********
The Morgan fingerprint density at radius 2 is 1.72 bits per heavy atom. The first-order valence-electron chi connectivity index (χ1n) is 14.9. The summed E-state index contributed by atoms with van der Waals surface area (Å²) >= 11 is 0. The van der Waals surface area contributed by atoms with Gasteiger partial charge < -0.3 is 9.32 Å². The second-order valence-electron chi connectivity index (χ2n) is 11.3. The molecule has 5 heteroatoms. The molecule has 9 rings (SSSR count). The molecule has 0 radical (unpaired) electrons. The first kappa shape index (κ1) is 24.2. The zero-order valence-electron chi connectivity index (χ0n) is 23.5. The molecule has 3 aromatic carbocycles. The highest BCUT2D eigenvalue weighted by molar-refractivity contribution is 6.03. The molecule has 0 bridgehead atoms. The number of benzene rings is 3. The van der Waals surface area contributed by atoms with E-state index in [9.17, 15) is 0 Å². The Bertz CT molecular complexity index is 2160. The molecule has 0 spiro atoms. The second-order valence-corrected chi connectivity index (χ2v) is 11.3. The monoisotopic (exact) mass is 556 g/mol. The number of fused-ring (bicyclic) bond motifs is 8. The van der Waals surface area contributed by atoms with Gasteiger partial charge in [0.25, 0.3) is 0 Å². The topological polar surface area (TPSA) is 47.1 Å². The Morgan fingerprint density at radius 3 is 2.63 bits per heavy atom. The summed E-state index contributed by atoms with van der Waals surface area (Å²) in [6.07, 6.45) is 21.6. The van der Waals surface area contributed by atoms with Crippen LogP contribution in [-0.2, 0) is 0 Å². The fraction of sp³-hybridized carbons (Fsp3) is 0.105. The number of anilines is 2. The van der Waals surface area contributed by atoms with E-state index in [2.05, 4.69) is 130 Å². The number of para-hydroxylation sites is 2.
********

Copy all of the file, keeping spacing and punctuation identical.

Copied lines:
The Morgan fingerprint density at radius 2 is 1.72 bits per heavy atom. The first-order valence-electron chi connectivity index (χ1n) is 14.9. The summed E-state index contributed by atoms with van der Waals surface area (Å²) >= 11 is 0. The van der Waals surface area contributed by atoms with Gasteiger partial charge < -0.3 is 9.32 Å². The second-order valence-electron chi connectivity index (χ2n) is 11.3. The molecule has 5 heteroatoms. The molecule has 9 rings (SSSR count). The molecule has 0 radical (unpaired) electrons. The first kappa shape index (κ1) is 24.2. The zero-order valence-electron chi connectivity index (χ0n) is 23.5. The molecule has 3 aromatic carbocycles. The highest BCUT2D eigenvalue weighted by molar-refractivity contribution is 6.03. The molecule has 0 bridgehead atoms. The number of benzene rings is 3. The van der Waals surface area contributed by atoms with E-state index in [9.17, 15) is 0 Å². The Bertz CT molecular complexity index is 2160. The molecule has 0 spiro atoms. The second-order valence-corrected chi connectivity index (χ2v) is 11.3. The monoisotopic (exact) mass is 556 g/mol. The number of fused-ring (bicyclic) bond motifs is 8. The van der Waals surface area contributed by atoms with Gasteiger partial charge in [0.25, 0.3) is 0 Å². The topological polar surface area (TPSA) is 47.1 Å². The Morgan fingerprint density at radius 3 is 2.63 bits per heavy atom. The summed E-state index contributed by atoms with van der Waals surface area (Å²) in [6.07, 6.45) is 21.6. The van der Waals surface area contributed by atoms with Crippen LogP contribution in [-0.2, 0) is 0 Å². The fraction of sp³-hybridized carbons (Fsp3) is 0.105. The number of anilines is 2. The van der Waals surface area contributed by atoms with E-state index in [2.05, 4.69) is 130 Å². The number of para-hydroxylation sites is 2.